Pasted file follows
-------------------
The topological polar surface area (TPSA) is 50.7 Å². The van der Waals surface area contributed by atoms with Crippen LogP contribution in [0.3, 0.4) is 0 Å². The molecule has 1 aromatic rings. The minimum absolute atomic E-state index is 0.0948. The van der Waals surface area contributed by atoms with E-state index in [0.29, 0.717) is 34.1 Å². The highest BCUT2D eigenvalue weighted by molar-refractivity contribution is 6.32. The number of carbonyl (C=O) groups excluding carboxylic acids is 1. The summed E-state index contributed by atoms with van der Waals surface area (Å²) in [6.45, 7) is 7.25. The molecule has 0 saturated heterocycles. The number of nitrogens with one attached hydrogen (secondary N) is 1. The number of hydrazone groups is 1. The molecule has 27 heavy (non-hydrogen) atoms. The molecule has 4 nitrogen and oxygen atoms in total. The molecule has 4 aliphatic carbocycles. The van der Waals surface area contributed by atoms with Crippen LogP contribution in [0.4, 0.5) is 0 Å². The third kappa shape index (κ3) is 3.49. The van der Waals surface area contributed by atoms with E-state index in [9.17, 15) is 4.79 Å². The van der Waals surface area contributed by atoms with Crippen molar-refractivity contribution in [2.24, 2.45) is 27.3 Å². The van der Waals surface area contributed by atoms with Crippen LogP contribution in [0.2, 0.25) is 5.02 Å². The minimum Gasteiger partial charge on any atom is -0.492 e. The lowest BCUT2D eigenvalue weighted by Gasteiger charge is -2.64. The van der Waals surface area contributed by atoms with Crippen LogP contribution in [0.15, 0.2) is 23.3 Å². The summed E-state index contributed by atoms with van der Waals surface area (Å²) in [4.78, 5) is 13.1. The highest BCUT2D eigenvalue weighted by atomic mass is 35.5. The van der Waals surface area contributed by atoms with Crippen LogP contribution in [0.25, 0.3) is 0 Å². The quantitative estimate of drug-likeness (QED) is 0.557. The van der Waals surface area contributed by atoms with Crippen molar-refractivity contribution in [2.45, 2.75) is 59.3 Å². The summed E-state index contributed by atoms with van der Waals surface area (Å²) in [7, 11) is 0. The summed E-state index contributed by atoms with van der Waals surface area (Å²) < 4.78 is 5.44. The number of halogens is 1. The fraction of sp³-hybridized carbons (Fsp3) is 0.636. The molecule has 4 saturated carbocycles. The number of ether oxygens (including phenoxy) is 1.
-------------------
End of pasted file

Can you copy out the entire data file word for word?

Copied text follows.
The topological polar surface area (TPSA) is 50.7 Å². The van der Waals surface area contributed by atoms with Crippen LogP contribution in [0.3, 0.4) is 0 Å². The molecule has 1 aromatic rings. The minimum absolute atomic E-state index is 0.0948. The van der Waals surface area contributed by atoms with E-state index in [0.29, 0.717) is 34.1 Å². The highest BCUT2D eigenvalue weighted by molar-refractivity contribution is 6.32. The number of carbonyl (C=O) groups excluding carboxylic acids is 1. The summed E-state index contributed by atoms with van der Waals surface area (Å²) in [6.45, 7) is 7.25. The molecule has 0 saturated heterocycles. The number of nitrogens with one attached hydrogen (secondary N) is 1. The number of hydrazone groups is 1. The molecule has 27 heavy (non-hydrogen) atoms. The molecule has 4 nitrogen and oxygen atoms in total. The molecule has 4 aliphatic carbocycles. The van der Waals surface area contributed by atoms with Crippen LogP contribution in [0.4, 0.5) is 0 Å². The third kappa shape index (κ3) is 3.49. The van der Waals surface area contributed by atoms with E-state index in [9.17, 15) is 4.79 Å². The van der Waals surface area contributed by atoms with Crippen molar-refractivity contribution in [2.24, 2.45) is 27.3 Å². The van der Waals surface area contributed by atoms with Crippen LogP contribution in [0.2, 0.25) is 5.02 Å². The minimum Gasteiger partial charge on any atom is -0.492 e. The lowest BCUT2D eigenvalue weighted by Gasteiger charge is -2.64. The van der Waals surface area contributed by atoms with Crippen LogP contribution in [0.15, 0.2) is 23.3 Å². The summed E-state index contributed by atoms with van der Waals surface area (Å²) in [4.78, 5) is 13.1. The highest BCUT2D eigenvalue weighted by atomic mass is 35.5. The van der Waals surface area contributed by atoms with Crippen LogP contribution in [0.25, 0.3) is 0 Å². The quantitative estimate of drug-likeness (QED) is 0.557. The van der Waals surface area contributed by atoms with Crippen molar-refractivity contribution in [2.45, 2.75) is 59.3 Å². The summed E-state index contributed by atoms with van der Waals surface area (Å²) in [7, 11) is 0. The summed E-state index contributed by atoms with van der Waals surface area (Å²) < 4.78 is 5.44. The number of halogens is 1. The fraction of sp³-hybridized carbons (Fsp3) is 0.636. The molecule has 4 saturated carbocycles. The number of ether oxygens (including phenoxy) is 1.